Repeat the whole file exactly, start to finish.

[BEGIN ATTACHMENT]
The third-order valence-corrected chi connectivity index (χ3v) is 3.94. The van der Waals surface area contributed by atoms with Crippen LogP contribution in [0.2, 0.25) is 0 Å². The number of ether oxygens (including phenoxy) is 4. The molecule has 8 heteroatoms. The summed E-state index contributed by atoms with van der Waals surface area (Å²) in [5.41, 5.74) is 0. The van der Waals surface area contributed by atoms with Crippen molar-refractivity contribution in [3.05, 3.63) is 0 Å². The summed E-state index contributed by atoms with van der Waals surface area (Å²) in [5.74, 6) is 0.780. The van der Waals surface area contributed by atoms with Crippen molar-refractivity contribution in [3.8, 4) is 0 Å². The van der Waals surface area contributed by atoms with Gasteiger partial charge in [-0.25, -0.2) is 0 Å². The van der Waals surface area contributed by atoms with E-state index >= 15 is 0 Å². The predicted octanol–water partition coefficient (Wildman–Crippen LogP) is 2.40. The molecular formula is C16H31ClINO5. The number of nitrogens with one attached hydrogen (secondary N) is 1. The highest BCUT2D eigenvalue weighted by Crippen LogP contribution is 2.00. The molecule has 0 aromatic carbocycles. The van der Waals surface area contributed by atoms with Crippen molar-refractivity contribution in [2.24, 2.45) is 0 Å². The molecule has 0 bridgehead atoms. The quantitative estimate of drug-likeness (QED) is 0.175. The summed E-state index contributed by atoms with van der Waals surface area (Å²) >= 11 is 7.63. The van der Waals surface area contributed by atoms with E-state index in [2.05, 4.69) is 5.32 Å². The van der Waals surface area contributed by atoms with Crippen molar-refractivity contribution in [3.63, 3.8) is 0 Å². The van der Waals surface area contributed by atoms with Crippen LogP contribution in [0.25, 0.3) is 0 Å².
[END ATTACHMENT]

The third-order valence-corrected chi connectivity index (χ3v) is 3.94. The van der Waals surface area contributed by atoms with Crippen LogP contribution in [0.2, 0.25) is 0 Å². The number of ether oxygens (including phenoxy) is 4. The molecule has 8 heteroatoms. The summed E-state index contributed by atoms with van der Waals surface area (Å²) in [5.41, 5.74) is 0. The van der Waals surface area contributed by atoms with Crippen molar-refractivity contribution in [3.05, 3.63) is 0 Å². The summed E-state index contributed by atoms with van der Waals surface area (Å²) in [5.74, 6) is 0.780. The van der Waals surface area contributed by atoms with Crippen molar-refractivity contribution in [3.8, 4) is 0 Å². The van der Waals surface area contributed by atoms with Gasteiger partial charge in [-0.25, -0.2) is 0 Å². The van der Waals surface area contributed by atoms with E-state index >= 15 is 0 Å². The predicted octanol–water partition coefficient (Wildman–Crippen LogP) is 2.40. The molecular formula is C16H31ClINO5. The number of nitrogens with one attached hydrogen (secondary N) is 1. The highest BCUT2D eigenvalue weighted by Crippen LogP contribution is 2.00. The molecule has 0 aromatic carbocycles. The van der Waals surface area contributed by atoms with Crippen molar-refractivity contribution in [2.24, 2.45) is 0 Å². The molecule has 0 bridgehead atoms. The quantitative estimate of drug-likeness (QED) is 0.175. The summed E-state index contributed by atoms with van der Waals surface area (Å²) >= 11 is 7.63. The van der Waals surface area contributed by atoms with E-state index in [2.05, 4.69) is 5.32 Å². The van der Waals surface area contributed by atoms with Crippen molar-refractivity contribution in [3.63, 3.8) is 0 Å². The van der Waals surface area contributed by atoms with Crippen LogP contribution in [0.25, 0.3) is 0 Å².